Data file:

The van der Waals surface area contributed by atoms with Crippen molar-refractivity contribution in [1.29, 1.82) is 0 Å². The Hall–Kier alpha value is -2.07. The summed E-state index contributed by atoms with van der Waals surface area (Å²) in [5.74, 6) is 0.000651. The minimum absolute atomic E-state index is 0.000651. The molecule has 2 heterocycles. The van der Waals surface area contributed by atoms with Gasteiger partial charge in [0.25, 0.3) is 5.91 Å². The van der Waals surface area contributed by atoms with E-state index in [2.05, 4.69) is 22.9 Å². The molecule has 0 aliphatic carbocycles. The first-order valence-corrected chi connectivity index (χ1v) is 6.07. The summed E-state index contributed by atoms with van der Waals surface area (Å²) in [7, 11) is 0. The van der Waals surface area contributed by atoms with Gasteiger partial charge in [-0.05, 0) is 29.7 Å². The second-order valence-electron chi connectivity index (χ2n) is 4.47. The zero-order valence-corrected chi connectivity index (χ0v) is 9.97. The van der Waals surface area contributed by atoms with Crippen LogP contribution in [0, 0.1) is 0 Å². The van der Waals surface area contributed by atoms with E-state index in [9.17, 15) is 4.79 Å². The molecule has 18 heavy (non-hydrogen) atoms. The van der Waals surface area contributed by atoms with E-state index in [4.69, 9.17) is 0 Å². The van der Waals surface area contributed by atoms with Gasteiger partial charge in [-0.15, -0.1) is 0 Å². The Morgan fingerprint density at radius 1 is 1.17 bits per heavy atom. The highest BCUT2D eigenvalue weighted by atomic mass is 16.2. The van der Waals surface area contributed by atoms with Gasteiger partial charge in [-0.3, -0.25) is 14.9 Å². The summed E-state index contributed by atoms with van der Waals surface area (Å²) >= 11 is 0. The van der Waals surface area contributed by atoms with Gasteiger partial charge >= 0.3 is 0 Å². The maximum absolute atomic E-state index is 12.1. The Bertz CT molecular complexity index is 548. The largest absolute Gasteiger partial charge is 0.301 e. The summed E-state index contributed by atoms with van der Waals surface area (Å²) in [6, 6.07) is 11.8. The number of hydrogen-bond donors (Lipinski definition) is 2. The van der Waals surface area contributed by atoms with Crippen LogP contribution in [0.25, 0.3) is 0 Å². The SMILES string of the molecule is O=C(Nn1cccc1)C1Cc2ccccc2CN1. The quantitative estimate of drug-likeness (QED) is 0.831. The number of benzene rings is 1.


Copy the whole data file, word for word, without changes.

The van der Waals surface area contributed by atoms with Crippen molar-refractivity contribution in [1.29, 1.82) is 0 Å². The Hall–Kier alpha value is -2.07. The summed E-state index contributed by atoms with van der Waals surface area (Å²) in [5.74, 6) is 0.000651. The minimum absolute atomic E-state index is 0.000651. The molecule has 2 heterocycles. The van der Waals surface area contributed by atoms with Gasteiger partial charge in [0.25, 0.3) is 5.91 Å². The van der Waals surface area contributed by atoms with E-state index in [2.05, 4.69) is 22.9 Å². The molecule has 0 aliphatic carbocycles. The first-order valence-corrected chi connectivity index (χ1v) is 6.07. The summed E-state index contributed by atoms with van der Waals surface area (Å²) in [7, 11) is 0. The van der Waals surface area contributed by atoms with Gasteiger partial charge in [-0.05, 0) is 29.7 Å². The second-order valence-electron chi connectivity index (χ2n) is 4.47. The zero-order valence-corrected chi connectivity index (χ0v) is 9.97. The van der Waals surface area contributed by atoms with Crippen LogP contribution in [0, 0.1) is 0 Å². The van der Waals surface area contributed by atoms with E-state index in [9.17, 15) is 4.79 Å². The molecule has 18 heavy (non-hydrogen) atoms. The van der Waals surface area contributed by atoms with E-state index in [4.69, 9.17) is 0 Å². The van der Waals surface area contributed by atoms with Gasteiger partial charge in [-0.15, -0.1) is 0 Å². The Morgan fingerprint density at radius 1 is 1.17 bits per heavy atom. The highest BCUT2D eigenvalue weighted by atomic mass is 16.2. The van der Waals surface area contributed by atoms with Gasteiger partial charge in [-0.3, -0.25) is 14.9 Å². The summed E-state index contributed by atoms with van der Waals surface area (Å²) >= 11 is 0. The van der Waals surface area contributed by atoms with Gasteiger partial charge >= 0.3 is 0 Å². The maximum absolute atomic E-state index is 12.1. The Bertz CT molecular complexity index is 548. The largest absolute Gasteiger partial charge is 0.301 e. The summed E-state index contributed by atoms with van der Waals surface area (Å²) in [6, 6.07) is 11.8. The number of hydrogen-bond donors (Lipinski definition) is 2. The van der Waals surface area contributed by atoms with Crippen LogP contribution in [0.25, 0.3) is 0 Å². The SMILES string of the molecule is O=C(Nn1cccc1)C1Cc2ccccc2CN1. The quantitative estimate of drug-likeness (QED) is 0.831. The number of benzene rings is 1.